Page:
Sélecteur de langues
Brussels, 20 January 2004
New Merger Regulation frequently asked questions
(see also IP/04/70)
When does the EU have jurisdiction over a merger or acquisition and is this going to change with the new Regulation?
Under the original Merger Regulation which came into force in 1990, the European Commission has exclusive jurisdiction for mergers between firms with a combined worldwide turnover of at least €5 billion and a turnover within the European Economic Area of more than €250 million for each of them. In this way, mergers can be assessed in a single procedure, and don't have to go through a number of different procedures in individual EU countries (the "one stop shop" principle). If the companies concerned have more than two-thirds of their European turnover in one and same EU country, the merger is examined by the competition authority of that country because the latter is better placed than the Commission to examine its potential effects.
The turnover thresholds remain the same in the new Regulation.
It is common to say that the new Regulation is going to reinforce the one-stop shop. How is this going to happen?
The Merger Regulation was created to provide a one-stop shop where companies can request clearance for their mergers and acquisitions in the whole of the EU. This is hugely appreciated by companies as it reduces costs, bureaucracy and legal uncertainty -- all inherent to the multiple filings that they would need to comply with absent the Merger Regulation.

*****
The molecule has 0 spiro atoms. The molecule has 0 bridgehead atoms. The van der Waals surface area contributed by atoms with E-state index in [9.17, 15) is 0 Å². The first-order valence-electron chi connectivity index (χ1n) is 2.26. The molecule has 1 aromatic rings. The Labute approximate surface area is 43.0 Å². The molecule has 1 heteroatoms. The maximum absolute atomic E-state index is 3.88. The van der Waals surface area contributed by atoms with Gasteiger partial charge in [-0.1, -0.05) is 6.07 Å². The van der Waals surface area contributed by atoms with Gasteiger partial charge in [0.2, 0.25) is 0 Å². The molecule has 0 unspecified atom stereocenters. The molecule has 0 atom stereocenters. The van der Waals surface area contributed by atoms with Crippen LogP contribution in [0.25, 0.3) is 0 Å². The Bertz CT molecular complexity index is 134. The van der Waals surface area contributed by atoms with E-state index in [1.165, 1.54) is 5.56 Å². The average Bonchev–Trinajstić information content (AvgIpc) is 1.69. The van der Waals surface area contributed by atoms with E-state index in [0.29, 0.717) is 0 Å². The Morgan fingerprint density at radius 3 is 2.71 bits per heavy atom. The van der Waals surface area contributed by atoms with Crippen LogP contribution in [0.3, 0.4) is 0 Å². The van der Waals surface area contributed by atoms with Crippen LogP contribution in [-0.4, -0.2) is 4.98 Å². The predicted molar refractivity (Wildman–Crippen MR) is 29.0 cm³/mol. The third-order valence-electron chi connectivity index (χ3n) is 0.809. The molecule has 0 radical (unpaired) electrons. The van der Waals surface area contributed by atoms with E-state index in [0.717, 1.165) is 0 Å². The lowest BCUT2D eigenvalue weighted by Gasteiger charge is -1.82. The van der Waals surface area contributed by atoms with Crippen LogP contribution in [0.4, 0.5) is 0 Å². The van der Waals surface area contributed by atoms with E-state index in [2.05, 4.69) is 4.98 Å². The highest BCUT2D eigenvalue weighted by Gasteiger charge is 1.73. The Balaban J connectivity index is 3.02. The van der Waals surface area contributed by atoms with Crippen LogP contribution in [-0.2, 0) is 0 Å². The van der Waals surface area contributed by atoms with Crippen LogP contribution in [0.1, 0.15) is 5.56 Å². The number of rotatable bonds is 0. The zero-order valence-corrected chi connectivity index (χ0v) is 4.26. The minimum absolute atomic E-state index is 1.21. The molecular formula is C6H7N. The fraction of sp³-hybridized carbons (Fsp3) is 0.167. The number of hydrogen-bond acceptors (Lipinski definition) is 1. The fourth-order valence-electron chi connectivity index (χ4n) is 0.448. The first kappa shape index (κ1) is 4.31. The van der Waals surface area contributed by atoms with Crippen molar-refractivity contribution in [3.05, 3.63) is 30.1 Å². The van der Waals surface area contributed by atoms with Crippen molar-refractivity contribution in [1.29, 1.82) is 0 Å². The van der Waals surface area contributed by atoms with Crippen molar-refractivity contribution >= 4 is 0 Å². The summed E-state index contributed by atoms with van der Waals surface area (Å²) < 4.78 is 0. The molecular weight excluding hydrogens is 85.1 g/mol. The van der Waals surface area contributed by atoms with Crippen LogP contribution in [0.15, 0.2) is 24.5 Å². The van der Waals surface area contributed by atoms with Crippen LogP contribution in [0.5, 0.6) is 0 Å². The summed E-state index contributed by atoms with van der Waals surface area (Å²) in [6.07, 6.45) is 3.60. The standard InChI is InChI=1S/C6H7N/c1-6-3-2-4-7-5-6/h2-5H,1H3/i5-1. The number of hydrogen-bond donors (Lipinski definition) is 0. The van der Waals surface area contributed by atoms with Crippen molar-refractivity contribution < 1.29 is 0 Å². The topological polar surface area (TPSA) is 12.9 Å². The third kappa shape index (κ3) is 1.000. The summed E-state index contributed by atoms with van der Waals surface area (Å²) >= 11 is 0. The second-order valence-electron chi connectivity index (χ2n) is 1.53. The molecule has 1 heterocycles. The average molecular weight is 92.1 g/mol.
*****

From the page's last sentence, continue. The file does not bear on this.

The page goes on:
One of the reasons of the review -- started with a report to the Council of ministers, in July 2000, on the operation of the current turnover thresholds was precisely to ascertain whether mergers where indeed being notified to the best placed authority or whether there was a significant number of mergers that had to be notified in three or more Member States.
To resolve the problem of the multiple filings, of which there are still plenty, the Council has agreed that companies will be able to ask to benefit from the one-stop shop if they have to notify in three or more Member States. Where none of the competent Member States object to the referral within 15 working days of receiving the submission, the merger benefits from the one-stop shop, and will be examined by the Commission.
The Merger Regulation comes into force at the same time as the enlargement. Does it mean it will have a particular effect on the new Member States?
The merger regulation, both old and new, applies to all Member States of the EU, the existing ones as well as the 10 more set to join on May 1st. In the future, the review by the Commission will cover these countries as well.
The new Merger Regulation is to facilitate, however, the use of the "one stop shop" principle (see above): companies will be able to apply for the one-stop shop if they have to notify in three or more Member States. With 25 future Member States, this is of great benefit.
In addition, but this was already the case under the current Regulation, a Member State may refer to the Commission the examination of a merger if it significantly affects competition in a national market or more.
The rationale behind the improved referral process to and from the Commission is to ensure that mergers are examined by the best placed authority.
One of the main changes in the Regulation concerns the review timetable. Can you explain how it's going to work?